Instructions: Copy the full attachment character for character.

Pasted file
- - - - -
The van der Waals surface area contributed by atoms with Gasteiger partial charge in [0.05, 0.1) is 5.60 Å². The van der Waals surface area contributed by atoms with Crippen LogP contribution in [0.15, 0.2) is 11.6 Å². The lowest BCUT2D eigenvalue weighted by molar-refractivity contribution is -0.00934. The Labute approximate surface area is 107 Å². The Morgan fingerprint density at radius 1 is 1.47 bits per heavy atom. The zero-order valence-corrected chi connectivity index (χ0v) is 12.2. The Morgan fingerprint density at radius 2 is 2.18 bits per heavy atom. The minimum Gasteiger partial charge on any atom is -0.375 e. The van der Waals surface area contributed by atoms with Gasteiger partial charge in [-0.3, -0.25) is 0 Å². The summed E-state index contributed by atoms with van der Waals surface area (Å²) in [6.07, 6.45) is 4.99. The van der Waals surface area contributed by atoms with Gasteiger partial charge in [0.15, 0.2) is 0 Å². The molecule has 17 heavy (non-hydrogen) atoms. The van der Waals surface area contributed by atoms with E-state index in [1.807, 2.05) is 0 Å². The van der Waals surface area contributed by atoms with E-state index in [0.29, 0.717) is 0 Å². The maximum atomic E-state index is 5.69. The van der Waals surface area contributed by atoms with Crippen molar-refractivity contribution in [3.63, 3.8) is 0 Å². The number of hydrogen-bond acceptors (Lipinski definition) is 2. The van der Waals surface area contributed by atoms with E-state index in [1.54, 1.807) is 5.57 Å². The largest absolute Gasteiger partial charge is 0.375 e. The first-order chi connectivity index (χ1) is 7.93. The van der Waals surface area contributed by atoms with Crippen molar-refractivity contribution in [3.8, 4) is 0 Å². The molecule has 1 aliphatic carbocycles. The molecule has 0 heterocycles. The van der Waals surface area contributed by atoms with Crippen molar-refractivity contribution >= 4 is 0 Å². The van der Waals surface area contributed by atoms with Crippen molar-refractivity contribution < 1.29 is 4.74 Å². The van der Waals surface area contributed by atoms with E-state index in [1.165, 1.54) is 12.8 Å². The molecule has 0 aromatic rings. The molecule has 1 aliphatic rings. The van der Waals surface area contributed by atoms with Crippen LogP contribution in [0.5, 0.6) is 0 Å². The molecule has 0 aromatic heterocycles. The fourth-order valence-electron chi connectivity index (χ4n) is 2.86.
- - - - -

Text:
The van der Waals surface area contributed by atoms with Gasteiger partial charge in [0.05, 0.1) is 5.60 Å². The van der Waals surface area contributed by atoms with Crippen LogP contribution in [0.15, 0.2) is 11.6 Å². The lowest BCUT2D eigenvalue weighted by molar-refractivity contribution is -0.00934. The Labute approximate surface area is 107 Å². The Morgan fingerprint density at radius 1 is 1.47 bits per heavy atom. The zero-order valence-corrected chi connectivity index (χ0v) is 12.2. The Morgan fingerprint density at radius 2 is 2.18 bits per heavy atom. The minimum Gasteiger partial charge on any atom is -0.375 e. The van der Waals surface area contributed by atoms with Gasteiger partial charge in [-0.3, -0.25) is 0 Å². The summed E-state index contributed by atoms with van der Waals surface area (Å²) in [6.07, 6.45) is 4.99. The van der Waals surface area contributed by atoms with Gasteiger partial charge in [0.15, 0.2) is 0 Å². The molecule has 17 heavy (non-hydrogen) atoms. The van der Waals surface area contributed by atoms with E-state index in [1.807, 2.05) is 0 Å². The van der Waals surface area contributed by atoms with E-state index in [0.29, 0.717) is 0 Å². The maximum atomic E-state index is 5.69. The van der Waals surface area contributed by atoms with Crippen molar-refractivity contribution in [3.63, 3.8) is 0 Å². The number of hydrogen-bond acceptors (Lipinski definition) is 2. The van der Waals surface area contributed by atoms with E-state index in [1.54, 1.807) is 5.57 Å². The largest absolute Gasteiger partial charge is 0.375 e. The first-order chi connectivity index (χ1) is 7.93. The van der Waals surface area contributed by atoms with Crippen molar-refractivity contribution in [3.8, 4) is 0 Å². The molecule has 1 aliphatic carbocycles. The molecule has 0 heterocycles. The van der Waals surface area contributed by atoms with Crippen molar-refractivity contribution >= 4 is 0 Å². The van der Waals surface area contributed by atoms with Crippen molar-refractivity contribution < 1.29 is 4.74 Å². The van der Waals surface area contributed by atoms with E-state index in [1.165, 1.54) is 12.8 Å². The molecule has 0 aromatic rings. The molecule has 1 aliphatic rings. The van der Waals surface area contributed by atoms with Crippen LogP contribution in [0.5, 0.6) is 0 Å². The molecule has 0 aromatic heterocycles. The fourth-order valence-electron chi connectivity index (χ4n) is 2.86.